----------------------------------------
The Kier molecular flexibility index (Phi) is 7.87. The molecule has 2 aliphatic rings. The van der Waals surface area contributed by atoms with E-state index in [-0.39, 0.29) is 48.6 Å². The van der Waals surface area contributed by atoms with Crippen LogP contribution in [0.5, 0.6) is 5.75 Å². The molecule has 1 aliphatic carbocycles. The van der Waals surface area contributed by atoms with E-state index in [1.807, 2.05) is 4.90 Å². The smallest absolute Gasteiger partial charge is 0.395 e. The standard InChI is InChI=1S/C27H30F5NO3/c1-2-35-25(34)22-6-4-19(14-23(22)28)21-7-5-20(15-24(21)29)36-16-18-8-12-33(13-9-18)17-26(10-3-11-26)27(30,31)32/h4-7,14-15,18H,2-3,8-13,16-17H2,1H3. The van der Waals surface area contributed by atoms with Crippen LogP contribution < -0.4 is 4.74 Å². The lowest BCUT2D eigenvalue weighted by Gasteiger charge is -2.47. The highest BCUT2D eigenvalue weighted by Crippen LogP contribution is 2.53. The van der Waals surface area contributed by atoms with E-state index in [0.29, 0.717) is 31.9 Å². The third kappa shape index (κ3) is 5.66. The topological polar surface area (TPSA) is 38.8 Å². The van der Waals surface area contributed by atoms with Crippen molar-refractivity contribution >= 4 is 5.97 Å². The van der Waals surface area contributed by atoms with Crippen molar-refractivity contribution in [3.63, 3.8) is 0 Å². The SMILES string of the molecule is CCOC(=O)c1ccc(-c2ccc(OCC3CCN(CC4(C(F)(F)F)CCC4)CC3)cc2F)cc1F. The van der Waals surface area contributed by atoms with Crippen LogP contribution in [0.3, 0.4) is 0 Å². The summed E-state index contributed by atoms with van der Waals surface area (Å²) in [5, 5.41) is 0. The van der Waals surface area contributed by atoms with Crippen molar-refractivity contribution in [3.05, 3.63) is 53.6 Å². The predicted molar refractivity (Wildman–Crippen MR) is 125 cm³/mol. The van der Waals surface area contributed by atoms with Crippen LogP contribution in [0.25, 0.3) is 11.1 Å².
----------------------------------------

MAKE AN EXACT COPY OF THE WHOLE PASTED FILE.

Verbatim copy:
The Kier molecular flexibility index (Phi) is 7.87. The molecule has 2 aliphatic rings. The van der Waals surface area contributed by atoms with E-state index in [-0.39, 0.29) is 48.6 Å². The van der Waals surface area contributed by atoms with Crippen LogP contribution in [0.5, 0.6) is 5.75 Å². The molecule has 1 aliphatic carbocycles. The van der Waals surface area contributed by atoms with E-state index in [1.807, 2.05) is 4.90 Å². The smallest absolute Gasteiger partial charge is 0.395 e. The standard InChI is InChI=1S/C27H30F5NO3/c1-2-35-25(34)22-6-4-19(14-23(22)28)21-7-5-20(15-24(21)29)36-16-18-8-12-33(13-9-18)17-26(10-3-11-26)27(30,31)32/h4-7,14-15,18H,2-3,8-13,16-17H2,1H3. The van der Waals surface area contributed by atoms with Crippen LogP contribution < -0.4 is 4.74 Å². The lowest BCUT2D eigenvalue weighted by Gasteiger charge is -2.47. The highest BCUT2D eigenvalue weighted by Crippen LogP contribution is 2.53. The van der Waals surface area contributed by atoms with E-state index in [0.29, 0.717) is 31.9 Å². The third kappa shape index (κ3) is 5.66. The topological polar surface area (TPSA) is 38.8 Å². The van der Waals surface area contributed by atoms with Crippen molar-refractivity contribution >= 4 is 5.97 Å². The van der Waals surface area contributed by atoms with Crippen molar-refractivity contribution in [3.63, 3.8) is 0 Å². The SMILES string of the molecule is CCOC(=O)c1ccc(-c2ccc(OCC3CCN(CC4(C(F)(F)F)CCC4)CC3)cc2F)cc1F. The van der Waals surface area contributed by atoms with Crippen LogP contribution in [0.3, 0.4) is 0 Å². The summed E-state index contributed by atoms with van der Waals surface area (Å²) in [5, 5.41) is 0. The van der Waals surface area contributed by atoms with Crippen molar-refractivity contribution in [3.05, 3.63) is 53.6 Å². The predicted molar refractivity (Wildman–Crippen MR) is 125 cm³/mol. The van der Waals surface area contributed by atoms with Crippen LogP contribution in [0.25, 0.3) is 11.1 Å².